Evidencing the harder line is a recent decision of the Federal Court, Bursey v. Canada. Using no uncertain language, prothonotary Kevin Aalto struck five actions that he described as “pseudo-legal drivel.”

The plaintiffs were “quintessential OPCA litigants,” he wrote, referring to a term — organized pseudo-legal commercial argument litigants — coined by the courts.

“OPCA litigants follow a now well-known path of illogic, presumption and pseudo-legal rants. [They] endeavour to build a cause of action based on snippets and fragments of international treaties, the Canadian Charter of Rights and Freedom, various Supreme Court of Canada cases and miscellaneous statutes, both federal and provincial. All of these are bound together in pseudo-legal verbiage.”

Myers, the lawyer, believes Bursey and similar cases are sending a clear message.

“The way the law is going in Canada, nobody is going to get anywhere with this kind of approach to litigation,” he says.

Still, he notes his concern that Aalto awarded only $500 in costs against the plaintiffs in each action.

“Walking to and from court from my office costs $500,” he says. “Until the courts make OPCA and other frivolous litigants pay through the nose, they’re going to keep trying no matter how the law develops.”

John Olah, a senior litigation partner at Beard Winter LLP in Toronto, has also seen a rise in the number of frivolous lawsuits. He attributes the rise to a number of factors.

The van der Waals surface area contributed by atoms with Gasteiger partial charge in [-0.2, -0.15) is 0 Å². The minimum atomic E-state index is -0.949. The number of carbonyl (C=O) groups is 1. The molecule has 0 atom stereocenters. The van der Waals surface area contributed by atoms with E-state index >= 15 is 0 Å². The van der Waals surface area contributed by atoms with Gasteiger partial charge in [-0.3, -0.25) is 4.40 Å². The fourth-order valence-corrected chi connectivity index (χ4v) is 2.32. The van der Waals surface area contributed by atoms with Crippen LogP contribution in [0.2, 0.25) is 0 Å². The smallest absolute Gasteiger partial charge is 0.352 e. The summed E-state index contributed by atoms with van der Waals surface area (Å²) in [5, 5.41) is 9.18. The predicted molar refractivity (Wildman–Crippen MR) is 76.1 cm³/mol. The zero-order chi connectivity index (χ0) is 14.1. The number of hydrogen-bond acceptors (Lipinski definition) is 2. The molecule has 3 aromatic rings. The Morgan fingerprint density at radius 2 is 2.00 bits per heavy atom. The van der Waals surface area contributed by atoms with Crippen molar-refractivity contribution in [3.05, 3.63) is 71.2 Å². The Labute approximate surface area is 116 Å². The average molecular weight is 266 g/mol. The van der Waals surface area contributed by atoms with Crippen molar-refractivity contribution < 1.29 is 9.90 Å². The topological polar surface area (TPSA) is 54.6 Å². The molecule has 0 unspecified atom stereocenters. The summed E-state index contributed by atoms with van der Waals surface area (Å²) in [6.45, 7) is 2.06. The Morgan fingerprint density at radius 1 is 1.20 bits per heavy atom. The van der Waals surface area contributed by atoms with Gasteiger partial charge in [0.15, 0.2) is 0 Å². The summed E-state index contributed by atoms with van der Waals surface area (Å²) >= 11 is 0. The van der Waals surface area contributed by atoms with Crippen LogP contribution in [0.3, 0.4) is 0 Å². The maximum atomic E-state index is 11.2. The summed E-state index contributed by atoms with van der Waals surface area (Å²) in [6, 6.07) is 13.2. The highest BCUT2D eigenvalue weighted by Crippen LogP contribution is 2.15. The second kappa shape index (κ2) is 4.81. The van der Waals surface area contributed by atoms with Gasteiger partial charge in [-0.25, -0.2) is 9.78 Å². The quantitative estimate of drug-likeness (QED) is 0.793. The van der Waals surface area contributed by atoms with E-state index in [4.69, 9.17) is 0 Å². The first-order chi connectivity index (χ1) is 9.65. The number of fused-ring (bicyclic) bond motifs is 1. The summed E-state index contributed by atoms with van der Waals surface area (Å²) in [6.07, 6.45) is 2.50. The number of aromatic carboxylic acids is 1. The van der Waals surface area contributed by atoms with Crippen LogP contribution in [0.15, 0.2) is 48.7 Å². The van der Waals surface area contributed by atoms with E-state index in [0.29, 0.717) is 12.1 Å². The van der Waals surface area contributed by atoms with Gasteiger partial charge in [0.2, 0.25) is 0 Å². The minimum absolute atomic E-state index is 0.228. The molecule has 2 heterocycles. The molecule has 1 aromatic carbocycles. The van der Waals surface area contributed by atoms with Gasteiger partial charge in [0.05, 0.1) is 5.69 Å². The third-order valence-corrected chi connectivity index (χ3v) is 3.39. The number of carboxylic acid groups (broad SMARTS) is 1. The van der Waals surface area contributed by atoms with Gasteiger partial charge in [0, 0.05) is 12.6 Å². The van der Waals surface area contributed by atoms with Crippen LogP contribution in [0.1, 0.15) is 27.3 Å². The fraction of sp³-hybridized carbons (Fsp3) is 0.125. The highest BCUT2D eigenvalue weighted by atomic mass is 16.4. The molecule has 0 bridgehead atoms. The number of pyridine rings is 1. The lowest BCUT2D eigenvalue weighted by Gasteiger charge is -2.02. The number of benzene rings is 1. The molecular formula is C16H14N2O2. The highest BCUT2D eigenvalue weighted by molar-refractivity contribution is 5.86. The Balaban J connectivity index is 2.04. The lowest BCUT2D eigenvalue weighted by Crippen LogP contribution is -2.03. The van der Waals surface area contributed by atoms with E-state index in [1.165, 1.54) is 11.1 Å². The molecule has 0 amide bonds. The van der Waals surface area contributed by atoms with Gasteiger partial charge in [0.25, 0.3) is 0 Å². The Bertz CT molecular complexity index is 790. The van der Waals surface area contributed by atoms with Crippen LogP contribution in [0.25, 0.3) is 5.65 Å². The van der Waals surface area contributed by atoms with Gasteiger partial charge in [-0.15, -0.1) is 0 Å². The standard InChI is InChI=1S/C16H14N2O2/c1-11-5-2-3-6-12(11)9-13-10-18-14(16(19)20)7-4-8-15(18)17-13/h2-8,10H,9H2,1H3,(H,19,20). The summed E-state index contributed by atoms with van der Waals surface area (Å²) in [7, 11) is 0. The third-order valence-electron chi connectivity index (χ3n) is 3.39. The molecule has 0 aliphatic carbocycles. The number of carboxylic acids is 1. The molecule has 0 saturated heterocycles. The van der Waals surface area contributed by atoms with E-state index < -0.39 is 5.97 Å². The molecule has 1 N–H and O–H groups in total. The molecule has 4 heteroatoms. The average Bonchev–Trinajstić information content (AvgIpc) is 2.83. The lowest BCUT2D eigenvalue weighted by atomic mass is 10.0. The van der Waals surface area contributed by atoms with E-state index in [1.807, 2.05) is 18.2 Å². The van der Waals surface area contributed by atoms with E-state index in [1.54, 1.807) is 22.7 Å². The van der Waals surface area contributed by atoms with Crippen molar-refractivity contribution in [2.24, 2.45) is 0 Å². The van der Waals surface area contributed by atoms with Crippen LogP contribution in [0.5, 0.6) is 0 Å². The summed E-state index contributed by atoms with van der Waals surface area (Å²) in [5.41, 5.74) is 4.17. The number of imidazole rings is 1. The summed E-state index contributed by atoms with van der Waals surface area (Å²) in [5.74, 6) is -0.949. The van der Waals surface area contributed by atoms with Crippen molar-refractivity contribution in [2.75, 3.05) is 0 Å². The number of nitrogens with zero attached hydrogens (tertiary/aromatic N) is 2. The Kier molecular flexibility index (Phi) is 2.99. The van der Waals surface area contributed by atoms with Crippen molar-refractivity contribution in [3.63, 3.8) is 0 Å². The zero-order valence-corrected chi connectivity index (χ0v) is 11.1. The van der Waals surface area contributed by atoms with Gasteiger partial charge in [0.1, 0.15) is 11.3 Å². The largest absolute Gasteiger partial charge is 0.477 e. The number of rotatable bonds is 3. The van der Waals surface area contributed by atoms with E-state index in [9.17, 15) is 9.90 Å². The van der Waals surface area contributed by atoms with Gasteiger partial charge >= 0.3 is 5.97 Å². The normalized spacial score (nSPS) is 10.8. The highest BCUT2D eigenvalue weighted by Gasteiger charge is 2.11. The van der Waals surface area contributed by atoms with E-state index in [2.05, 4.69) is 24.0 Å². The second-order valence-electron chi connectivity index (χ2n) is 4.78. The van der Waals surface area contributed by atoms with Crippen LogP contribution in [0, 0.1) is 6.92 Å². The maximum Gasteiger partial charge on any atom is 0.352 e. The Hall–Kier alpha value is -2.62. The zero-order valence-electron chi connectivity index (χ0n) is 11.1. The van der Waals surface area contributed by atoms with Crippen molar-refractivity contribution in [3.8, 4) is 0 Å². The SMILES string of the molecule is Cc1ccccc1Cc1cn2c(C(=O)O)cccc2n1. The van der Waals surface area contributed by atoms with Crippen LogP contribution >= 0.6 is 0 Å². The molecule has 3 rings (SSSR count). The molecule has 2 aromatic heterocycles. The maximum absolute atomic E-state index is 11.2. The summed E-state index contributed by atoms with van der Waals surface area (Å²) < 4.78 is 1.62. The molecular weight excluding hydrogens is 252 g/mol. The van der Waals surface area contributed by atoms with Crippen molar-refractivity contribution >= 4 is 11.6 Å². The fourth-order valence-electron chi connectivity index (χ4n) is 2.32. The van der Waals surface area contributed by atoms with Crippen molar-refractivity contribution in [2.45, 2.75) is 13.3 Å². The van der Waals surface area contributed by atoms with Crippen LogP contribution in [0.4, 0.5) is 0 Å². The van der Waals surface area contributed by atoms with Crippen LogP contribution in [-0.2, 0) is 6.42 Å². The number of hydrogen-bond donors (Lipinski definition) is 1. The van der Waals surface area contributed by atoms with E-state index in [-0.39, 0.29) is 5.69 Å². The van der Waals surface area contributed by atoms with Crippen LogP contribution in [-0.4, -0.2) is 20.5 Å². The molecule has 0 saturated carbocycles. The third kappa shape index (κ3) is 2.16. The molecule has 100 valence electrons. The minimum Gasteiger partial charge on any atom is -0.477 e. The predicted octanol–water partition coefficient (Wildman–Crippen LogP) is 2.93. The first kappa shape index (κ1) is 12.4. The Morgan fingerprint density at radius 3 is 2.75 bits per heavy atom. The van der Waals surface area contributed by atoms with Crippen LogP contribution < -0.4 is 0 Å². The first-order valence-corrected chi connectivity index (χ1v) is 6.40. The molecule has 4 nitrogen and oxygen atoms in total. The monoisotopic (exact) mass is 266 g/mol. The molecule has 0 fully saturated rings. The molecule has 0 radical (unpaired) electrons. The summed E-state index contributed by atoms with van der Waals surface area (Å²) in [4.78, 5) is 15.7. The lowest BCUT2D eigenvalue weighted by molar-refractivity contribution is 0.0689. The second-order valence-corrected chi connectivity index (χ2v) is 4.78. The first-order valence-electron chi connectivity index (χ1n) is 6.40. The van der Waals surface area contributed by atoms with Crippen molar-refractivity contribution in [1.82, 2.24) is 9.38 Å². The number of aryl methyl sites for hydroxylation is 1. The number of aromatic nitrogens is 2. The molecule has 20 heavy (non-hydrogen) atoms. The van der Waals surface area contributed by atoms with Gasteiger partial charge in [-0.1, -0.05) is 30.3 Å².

“The larger problem is that there is an increasing inability for the public to access lawyers, so in some cases we are seeing parties representing themselves and who don’t understand the process. As well, in some cases, the young lawyers haven’t always done the best  job in their handling of these types of cases, often because there is a lack of adequate mentoring.”

Olah also notes the pervasive mentality that any case has a settlement value and the involvement of law firms that may not have the resources to properly review and assess files.

“As well, there’s a decline in work out there for the plaintiffs’ bar and some plaintiffs’ lawyers seem to be taking on more and more tenuous cases than they did in the past,” he says. “Having said that, it’s also important to point out that there are only a relatively small number of cases that have no merit.”

Nevertheless, Olah acknowledges that open courts and access to justice are essential for democracy and the rule of law to function effectively.

“But there’s a price for that, and the public ultimately pays the price,” he says.

In his view, the courts and legislatures need to adopt an approach that mirrors the one taken in Charter jurisprudence. “We have to balance the right to open access by creating processes that filter out meritless cases at an early juncture and eliminate them early and inexpensively,” he says. “In the end, perhaps the best we can do is recognize the problem and impose substantial indemnity costs to send out the message that litigants who resort to these tactics will pay a meaningful price.”